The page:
An important but underappreciated bias relates to overdiagnosis, which is the detection of an early-stage cancer that, in the absence of detection, would not cause any medical problems during the person's lifetime. When cancers are diagnosed on the basis of a positive finding in an established screening test, such as a prostate cancer diagnosis after a positive prostate-specific antigen test, some may be overdiagnosed. A biomarker that has a high true-positive rate when a large fraction of cancers are overdiagnosed may have a low true-positive rate for the relevant cases with cancers that are not overdiagnosed. To avoid this bias from overdiagnosis, case patients should be restricted to persons whose cancer was detected due to clinical symptoms (5).
When the search for biomarkers involves high-throughput methods, numerous biomarkers are often included in the combination of biomarkers that comprise the biomarker test. However, after the few most discriminating biomarkers are used to create a biomarker test, the inclusion of additional markers often yields little gain in classification performance (16,17). A simple biomarker test may be preferable to a more complicated biomarker test if both have similar classification accuracy and the former is easier to implement as a trigger for early intervention.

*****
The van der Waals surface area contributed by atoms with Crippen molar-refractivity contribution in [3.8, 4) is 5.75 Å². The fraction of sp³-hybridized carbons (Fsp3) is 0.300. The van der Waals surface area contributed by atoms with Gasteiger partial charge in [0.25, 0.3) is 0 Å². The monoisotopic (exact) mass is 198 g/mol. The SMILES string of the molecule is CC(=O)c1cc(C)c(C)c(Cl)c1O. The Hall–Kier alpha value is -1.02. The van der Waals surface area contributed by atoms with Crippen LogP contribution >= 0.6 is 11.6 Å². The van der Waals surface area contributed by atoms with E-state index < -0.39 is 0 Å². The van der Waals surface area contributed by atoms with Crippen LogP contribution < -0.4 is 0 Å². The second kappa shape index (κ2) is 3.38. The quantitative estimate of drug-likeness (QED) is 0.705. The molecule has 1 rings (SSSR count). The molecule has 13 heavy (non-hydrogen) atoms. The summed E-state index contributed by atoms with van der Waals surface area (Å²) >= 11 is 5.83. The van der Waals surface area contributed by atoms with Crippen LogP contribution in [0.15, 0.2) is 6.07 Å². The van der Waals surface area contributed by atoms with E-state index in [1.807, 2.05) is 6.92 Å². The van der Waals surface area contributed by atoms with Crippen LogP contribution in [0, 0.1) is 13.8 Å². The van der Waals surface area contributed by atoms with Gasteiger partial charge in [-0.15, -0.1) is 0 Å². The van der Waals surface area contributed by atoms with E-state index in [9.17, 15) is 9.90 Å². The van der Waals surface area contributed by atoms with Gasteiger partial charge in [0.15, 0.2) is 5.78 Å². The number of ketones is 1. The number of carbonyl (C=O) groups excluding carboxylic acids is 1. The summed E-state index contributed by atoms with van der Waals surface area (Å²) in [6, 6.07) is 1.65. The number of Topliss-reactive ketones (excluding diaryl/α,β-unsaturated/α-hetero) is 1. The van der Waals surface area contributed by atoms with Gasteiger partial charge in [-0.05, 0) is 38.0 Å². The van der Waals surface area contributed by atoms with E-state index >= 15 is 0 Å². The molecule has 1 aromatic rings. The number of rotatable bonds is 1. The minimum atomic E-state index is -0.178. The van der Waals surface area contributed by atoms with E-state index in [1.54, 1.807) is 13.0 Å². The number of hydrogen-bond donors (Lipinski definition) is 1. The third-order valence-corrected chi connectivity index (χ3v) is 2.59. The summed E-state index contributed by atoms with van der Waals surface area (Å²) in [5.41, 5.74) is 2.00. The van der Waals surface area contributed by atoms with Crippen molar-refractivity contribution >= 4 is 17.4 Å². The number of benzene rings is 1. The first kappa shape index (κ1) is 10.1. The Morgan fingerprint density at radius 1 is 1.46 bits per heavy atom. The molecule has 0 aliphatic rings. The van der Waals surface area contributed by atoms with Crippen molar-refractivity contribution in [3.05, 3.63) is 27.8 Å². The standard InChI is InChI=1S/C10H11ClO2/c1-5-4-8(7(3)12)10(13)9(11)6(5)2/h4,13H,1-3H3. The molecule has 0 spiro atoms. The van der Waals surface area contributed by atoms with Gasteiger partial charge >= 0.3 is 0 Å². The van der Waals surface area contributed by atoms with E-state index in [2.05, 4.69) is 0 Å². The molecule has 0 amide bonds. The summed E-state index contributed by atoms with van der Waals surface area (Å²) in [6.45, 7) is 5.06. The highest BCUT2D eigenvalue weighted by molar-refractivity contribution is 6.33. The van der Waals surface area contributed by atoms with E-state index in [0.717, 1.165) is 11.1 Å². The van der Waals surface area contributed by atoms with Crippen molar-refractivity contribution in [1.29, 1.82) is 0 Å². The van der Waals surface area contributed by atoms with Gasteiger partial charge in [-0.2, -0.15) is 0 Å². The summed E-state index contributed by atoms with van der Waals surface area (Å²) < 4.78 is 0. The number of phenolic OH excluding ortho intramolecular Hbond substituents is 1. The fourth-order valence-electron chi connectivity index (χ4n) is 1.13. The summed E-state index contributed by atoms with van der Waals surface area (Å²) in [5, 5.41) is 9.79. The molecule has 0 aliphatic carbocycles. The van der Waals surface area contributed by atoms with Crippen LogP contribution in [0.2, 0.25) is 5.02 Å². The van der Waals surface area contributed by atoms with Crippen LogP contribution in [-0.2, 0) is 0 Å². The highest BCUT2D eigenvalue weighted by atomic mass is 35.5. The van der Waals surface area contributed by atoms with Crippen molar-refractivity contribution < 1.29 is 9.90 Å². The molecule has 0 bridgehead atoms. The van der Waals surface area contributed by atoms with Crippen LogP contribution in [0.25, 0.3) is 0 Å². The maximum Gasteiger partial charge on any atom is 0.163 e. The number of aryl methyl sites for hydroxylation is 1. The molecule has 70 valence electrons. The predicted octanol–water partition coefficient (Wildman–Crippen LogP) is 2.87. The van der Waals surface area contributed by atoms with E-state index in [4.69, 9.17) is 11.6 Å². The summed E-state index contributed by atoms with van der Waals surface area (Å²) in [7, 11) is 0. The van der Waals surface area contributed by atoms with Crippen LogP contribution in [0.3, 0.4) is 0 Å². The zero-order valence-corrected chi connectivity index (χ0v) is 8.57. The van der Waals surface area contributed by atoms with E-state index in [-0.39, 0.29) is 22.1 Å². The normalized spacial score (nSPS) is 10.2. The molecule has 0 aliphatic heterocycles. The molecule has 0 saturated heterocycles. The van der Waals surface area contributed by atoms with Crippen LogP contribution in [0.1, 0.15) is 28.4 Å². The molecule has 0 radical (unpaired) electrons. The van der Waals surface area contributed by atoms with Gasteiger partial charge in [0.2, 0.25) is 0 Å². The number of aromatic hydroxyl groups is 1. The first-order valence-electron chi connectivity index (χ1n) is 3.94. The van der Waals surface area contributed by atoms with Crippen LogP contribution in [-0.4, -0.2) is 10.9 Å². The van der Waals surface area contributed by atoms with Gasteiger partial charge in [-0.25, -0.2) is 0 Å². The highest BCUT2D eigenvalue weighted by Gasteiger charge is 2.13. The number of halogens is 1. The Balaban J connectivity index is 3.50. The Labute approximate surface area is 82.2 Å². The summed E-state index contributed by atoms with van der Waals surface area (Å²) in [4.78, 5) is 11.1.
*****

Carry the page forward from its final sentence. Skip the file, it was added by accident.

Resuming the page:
A biomarker test that is promising for the early detection of cancer will not necessarily reduce the mortality rate from cancer when used as a trigger for early intervention in cancer screening. Therefore, the biomarker test must be evaluated as part of cancer screening. Because a definitive evaluation of a biomarker for cancer screening is an expensive and long-term process that involves a randomized trial with a cancer mortality endpoint, an initial evaluation is needed to determine which biomarker test should be definitively evaluated for cancer screening.
This initial evaluation can involve the random allocation of subjects to either an established cancer screening test or a new biomarker test, and computing the difference in the fraction who are interval cases (ie, symptomatic cancers detected in the interval after screening) between the two randomized groups (18). A new biomarker test that substantially reduces the fraction who are interval cases would be a good candidate for a definitive cancer screening evaluation (2). An appealing aspect of this design is that the results are not affected by overdiagnosis. However, although this design involves a smaller sample size and a shorter follow-up period than a cancer screening trial with a cancer mortality endpoint, it could still be difficult to implement due to the need for randomization.